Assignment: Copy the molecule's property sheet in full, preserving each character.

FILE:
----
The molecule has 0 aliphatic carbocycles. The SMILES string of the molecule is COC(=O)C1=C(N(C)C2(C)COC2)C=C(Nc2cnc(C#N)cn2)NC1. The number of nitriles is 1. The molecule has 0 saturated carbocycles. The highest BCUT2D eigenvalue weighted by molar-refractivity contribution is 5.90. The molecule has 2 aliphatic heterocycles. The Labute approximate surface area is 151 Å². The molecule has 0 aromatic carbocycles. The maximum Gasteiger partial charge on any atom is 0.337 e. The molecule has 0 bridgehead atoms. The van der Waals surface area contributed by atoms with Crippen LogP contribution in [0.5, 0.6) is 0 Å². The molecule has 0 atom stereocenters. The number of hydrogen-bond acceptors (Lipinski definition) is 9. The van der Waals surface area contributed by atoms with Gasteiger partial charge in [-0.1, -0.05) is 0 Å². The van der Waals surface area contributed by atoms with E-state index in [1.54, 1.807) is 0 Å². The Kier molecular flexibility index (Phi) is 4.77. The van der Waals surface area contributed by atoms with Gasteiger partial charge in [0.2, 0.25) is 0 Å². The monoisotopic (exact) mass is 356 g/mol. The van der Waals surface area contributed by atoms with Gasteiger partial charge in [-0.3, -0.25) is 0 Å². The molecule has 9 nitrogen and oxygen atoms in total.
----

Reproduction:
The molecule has 0 aliphatic carbocycles. The SMILES string of the molecule is COC(=O)C1=C(N(C)C2(C)COC2)C=C(Nc2cnc(C#N)cn2)NC1. The number of nitriles is 1. The molecule has 0 saturated carbocycles. The highest BCUT2D eigenvalue weighted by molar-refractivity contribution is 5.90. The molecule has 2 aliphatic heterocycles. The Labute approximate surface area is 151 Å². The molecule has 0 aromatic carbocycles. The maximum Gasteiger partial charge on any atom is 0.337 e. The molecule has 0 bridgehead atoms. The van der Waals surface area contributed by atoms with Crippen LogP contribution in [0.5, 0.6) is 0 Å². The molecule has 0 atom stereocenters. The number of hydrogen-bond acceptors (Lipinski definition) is 9. The van der Waals surface area contributed by atoms with Gasteiger partial charge in [-0.1, -0.05) is 0 Å². The van der Waals surface area contributed by atoms with E-state index in [1.54, 1.807) is 0 Å². The Kier molecular flexibility index (Phi) is 4.77. The van der Waals surface area contributed by atoms with Gasteiger partial charge in [0.2, 0.25) is 0 Å². The monoisotopic (exact) mass is 356 g/mol. The van der Waals surface area contributed by atoms with Gasteiger partial charge in [-0.3, -0.25) is 0 Å². The molecule has 9 nitrogen and oxygen atoms in total.